There's a lot that comes to my mind as we round the bend on a full year since MÖTLEY CRÜE played, what is to be hoped for integrity purposes, the group's final show. I caught MÖTLEY on the "Dr. Feelgood" tour, and had the opportunity to reconcile some sour feelings at the Capital Centre on the outskirts of the nation's capital. I recall the partying in the parking lot prior to the show. The brawls after the gig were legendary; one was instigated by someone from our party — a classless clown who got trashed and whizzed all over someone's car in that same parking lot. At the show, I saw a girl from high school I'd had a severe crush on. She had been considered one of the most popular girls and was secretly a closet headbanger. I wanted her even more in that moment but still lacked the guts to approach her. She'd been one of many who'd laughed along with those who had tormented me through 1984 when I wore a CRÜE "Shout at the Devil" shirt. I'd paid my dues and everyone else's by the time the mainstream "Girls Girls Girls" album collected those same pests. Most of them, weirdly enough, befriended me after I joined weightlifting for three years while remaining a practicing headbanger.
Still, I'd been angry so many non-headbangers had gotten on board with MÖTLEY. They were the same kids now looking for my approval after calling me a devil worshipper before "Wild Side" changed their minds. I will say after coming out of the Cap Centre, I felt like I'd been justified for liking MÖTLEY CRÜE before everyone else — at least on the East Coast. What a freaking concert: pyro, lasers, Tommy Lee drumming from the arena rafters — Jesus. It was everything the band bragged about and then some. As far as a band going balls-out to entertain its audience, a Top-10 show in my book.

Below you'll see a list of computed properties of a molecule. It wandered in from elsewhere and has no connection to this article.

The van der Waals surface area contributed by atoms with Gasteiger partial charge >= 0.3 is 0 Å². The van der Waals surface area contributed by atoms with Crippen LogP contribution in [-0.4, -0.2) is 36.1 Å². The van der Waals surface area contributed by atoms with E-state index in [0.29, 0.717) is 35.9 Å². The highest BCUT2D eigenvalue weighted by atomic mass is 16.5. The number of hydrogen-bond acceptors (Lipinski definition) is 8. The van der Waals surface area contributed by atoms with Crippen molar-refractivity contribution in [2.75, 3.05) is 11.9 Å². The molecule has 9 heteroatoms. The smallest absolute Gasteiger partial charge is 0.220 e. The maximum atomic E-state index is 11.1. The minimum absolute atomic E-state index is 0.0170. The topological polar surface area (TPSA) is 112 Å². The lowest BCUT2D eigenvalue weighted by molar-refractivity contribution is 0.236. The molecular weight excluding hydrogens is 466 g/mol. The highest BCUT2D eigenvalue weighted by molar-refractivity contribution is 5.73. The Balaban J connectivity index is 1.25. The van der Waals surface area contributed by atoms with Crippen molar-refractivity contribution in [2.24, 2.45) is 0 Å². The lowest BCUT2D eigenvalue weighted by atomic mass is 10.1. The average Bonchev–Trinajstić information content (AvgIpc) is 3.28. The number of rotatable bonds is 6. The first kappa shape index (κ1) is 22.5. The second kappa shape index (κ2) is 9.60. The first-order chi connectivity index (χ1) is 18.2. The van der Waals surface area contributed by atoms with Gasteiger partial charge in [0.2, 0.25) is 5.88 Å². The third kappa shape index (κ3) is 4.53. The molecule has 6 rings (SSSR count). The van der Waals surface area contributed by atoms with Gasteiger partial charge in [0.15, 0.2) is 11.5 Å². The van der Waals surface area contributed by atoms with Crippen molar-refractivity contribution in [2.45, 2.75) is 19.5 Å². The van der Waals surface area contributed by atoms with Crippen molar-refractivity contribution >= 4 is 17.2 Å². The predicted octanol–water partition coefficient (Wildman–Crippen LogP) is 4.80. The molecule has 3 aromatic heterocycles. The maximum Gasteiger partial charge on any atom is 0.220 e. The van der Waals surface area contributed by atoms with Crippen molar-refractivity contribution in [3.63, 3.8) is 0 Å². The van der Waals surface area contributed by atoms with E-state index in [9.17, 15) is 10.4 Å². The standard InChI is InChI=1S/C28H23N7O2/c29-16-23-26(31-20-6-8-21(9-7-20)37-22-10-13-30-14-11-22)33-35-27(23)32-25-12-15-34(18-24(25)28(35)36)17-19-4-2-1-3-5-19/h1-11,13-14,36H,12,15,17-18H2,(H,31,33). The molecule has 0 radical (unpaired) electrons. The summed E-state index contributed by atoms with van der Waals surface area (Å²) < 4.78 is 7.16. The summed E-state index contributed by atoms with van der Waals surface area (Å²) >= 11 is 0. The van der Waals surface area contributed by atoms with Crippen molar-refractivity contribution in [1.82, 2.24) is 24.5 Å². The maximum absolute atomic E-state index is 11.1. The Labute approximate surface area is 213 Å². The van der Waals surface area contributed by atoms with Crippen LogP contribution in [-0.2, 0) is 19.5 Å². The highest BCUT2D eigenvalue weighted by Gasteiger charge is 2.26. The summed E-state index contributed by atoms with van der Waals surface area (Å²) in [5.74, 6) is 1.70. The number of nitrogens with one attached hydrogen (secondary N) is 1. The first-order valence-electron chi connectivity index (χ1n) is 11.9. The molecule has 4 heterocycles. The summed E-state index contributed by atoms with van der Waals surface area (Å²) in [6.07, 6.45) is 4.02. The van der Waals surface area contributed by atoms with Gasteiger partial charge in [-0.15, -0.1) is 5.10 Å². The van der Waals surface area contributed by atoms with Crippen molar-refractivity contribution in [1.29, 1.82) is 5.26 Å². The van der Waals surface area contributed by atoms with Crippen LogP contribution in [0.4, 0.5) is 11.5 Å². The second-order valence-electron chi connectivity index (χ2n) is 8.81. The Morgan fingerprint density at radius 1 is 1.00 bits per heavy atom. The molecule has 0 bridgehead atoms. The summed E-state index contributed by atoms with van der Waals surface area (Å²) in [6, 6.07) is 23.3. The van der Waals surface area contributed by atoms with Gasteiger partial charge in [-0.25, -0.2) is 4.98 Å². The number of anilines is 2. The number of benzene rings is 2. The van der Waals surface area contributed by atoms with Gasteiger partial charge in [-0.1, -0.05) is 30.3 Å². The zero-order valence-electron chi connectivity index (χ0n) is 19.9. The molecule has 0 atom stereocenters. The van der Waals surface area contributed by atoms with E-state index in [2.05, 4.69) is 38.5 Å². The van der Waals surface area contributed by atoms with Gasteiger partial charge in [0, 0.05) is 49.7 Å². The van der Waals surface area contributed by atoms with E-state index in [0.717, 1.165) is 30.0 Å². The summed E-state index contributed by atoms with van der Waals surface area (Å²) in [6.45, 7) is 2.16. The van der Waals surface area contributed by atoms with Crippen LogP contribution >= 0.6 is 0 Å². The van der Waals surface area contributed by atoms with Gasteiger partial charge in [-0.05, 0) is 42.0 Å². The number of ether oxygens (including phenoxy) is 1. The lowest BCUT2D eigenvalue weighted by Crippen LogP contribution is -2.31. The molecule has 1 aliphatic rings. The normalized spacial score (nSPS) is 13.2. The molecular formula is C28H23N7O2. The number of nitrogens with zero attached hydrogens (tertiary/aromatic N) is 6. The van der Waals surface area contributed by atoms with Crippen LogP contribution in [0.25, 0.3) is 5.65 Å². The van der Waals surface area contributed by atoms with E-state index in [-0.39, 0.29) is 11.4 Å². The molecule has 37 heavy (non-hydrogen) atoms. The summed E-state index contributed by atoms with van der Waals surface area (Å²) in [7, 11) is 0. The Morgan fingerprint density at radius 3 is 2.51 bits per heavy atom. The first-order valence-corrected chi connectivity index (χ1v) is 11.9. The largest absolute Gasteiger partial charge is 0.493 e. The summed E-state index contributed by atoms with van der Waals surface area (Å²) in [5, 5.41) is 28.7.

Everything I saw back then, however, can hardly stand up to this farewell tour. Appropriately, their touring ended where the path of debauchery laid itself open for Vince Neil, Nikki Sixx, Mick Mars and Tommy Lee. "The End: Live in Los Angeles" captures CRÜE's last performance at Staples Center in L.A., and places a binding stamp upon the group that broke every single code of conduct imaginable. Except for Mick Mars, the stories behind MÖTLEY CRÜE are well-documented, viscerally penned in Nikki Sixx's "The Heroin Diaries". They are hooligans with rap sheets who have noses that probably despise them to this day and long-ago tally lists that might even give Gene Simmons a run. However, the MÖTLEY posse are largely settled down now with families as they put the wrap to a near-35-year-run this past New Year's.
This makes watching "The End: Live in Los Angeles" more than sobering (pun intended). To see the foursome hit it and quit it, pulling out all the stops to leave a venerable imprint from a group of guys carrying histories of sometimes horrible reputations. No need to rehash what MÖTLEY's been through individually over the years. What speaks here and now is how colossal this show is. It's a total spectacle as Tommy Lee one-ups his drum cage theatrics with a roller-coaster rail, which so happens to break on this day while he's suspended upside down during the set. Not to mention Nikki Sixx's astonishing flamethrower bass, which is an apparent homage to the aforementioned Gene Simmons.